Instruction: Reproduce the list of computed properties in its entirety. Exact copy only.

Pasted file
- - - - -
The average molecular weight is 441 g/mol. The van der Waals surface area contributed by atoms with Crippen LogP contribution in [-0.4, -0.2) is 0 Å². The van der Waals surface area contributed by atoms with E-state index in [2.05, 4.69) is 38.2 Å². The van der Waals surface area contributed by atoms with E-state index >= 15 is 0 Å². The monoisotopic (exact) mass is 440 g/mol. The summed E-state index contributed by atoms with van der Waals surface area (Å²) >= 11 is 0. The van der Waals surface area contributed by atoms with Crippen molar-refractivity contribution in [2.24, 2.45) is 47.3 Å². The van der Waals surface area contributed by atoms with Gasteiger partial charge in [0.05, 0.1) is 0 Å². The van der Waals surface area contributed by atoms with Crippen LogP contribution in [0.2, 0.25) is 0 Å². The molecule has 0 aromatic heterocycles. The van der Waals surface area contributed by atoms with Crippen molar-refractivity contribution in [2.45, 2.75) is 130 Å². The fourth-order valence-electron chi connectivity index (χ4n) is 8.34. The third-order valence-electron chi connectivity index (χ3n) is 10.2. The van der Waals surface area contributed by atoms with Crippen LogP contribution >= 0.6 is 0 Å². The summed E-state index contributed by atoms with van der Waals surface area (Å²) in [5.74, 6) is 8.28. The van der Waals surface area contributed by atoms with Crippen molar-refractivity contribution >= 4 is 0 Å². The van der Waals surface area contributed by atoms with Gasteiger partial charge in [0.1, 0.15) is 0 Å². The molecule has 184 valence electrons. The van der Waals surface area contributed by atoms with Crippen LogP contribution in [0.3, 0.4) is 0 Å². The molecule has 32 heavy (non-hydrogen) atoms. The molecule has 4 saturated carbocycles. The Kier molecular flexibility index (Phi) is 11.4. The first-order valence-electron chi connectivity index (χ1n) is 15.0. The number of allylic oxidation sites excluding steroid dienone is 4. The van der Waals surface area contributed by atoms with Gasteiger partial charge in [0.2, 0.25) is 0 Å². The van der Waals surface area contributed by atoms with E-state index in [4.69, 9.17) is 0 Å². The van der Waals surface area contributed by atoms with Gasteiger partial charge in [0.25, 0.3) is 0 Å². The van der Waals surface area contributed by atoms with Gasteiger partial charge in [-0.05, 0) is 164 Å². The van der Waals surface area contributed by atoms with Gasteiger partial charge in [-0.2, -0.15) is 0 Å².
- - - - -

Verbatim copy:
The average molecular weight is 441 g/mol. The van der Waals surface area contributed by atoms with Crippen LogP contribution in [-0.4, -0.2) is 0 Å². The van der Waals surface area contributed by atoms with E-state index in [2.05, 4.69) is 38.2 Å². The van der Waals surface area contributed by atoms with E-state index >= 15 is 0 Å². The monoisotopic (exact) mass is 440 g/mol. The summed E-state index contributed by atoms with van der Waals surface area (Å²) >= 11 is 0. The van der Waals surface area contributed by atoms with Crippen molar-refractivity contribution in [2.24, 2.45) is 47.3 Å². The van der Waals surface area contributed by atoms with Gasteiger partial charge in [0.05, 0.1) is 0 Å². The van der Waals surface area contributed by atoms with Crippen LogP contribution in [0.2, 0.25) is 0 Å². The molecule has 0 aromatic heterocycles. The van der Waals surface area contributed by atoms with Crippen molar-refractivity contribution in [2.45, 2.75) is 130 Å². The fourth-order valence-electron chi connectivity index (χ4n) is 8.34. The third-order valence-electron chi connectivity index (χ3n) is 10.2. The van der Waals surface area contributed by atoms with Crippen LogP contribution >= 0.6 is 0 Å². The summed E-state index contributed by atoms with van der Waals surface area (Å²) in [5.74, 6) is 8.28. The van der Waals surface area contributed by atoms with Crippen molar-refractivity contribution >= 4 is 0 Å². The van der Waals surface area contributed by atoms with Gasteiger partial charge in [0.1, 0.15) is 0 Å². The molecule has 184 valence electrons. The van der Waals surface area contributed by atoms with Crippen LogP contribution in [0.3, 0.4) is 0 Å². The molecule has 32 heavy (non-hydrogen) atoms. The molecule has 4 saturated carbocycles. The Kier molecular flexibility index (Phi) is 11.4. The first-order valence-electron chi connectivity index (χ1n) is 15.0. The number of allylic oxidation sites excluding steroid dienone is 4. The van der Waals surface area contributed by atoms with Gasteiger partial charge in [0.2, 0.25) is 0 Å². The van der Waals surface area contributed by atoms with E-state index in [4.69, 9.17) is 0 Å². The van der Waals surface area contributed by atoms with Gasteiger partial charge in [0.25, 0.3) is 0 Å². The van der Waals surface area contributed by atoms with Gasteiger partial charge in [-0.05, 0) is 164 Å². The van der Waals surface area contributed by atoms with Gasteiger partial charge in [-0.2, -0.15) is 0 Å².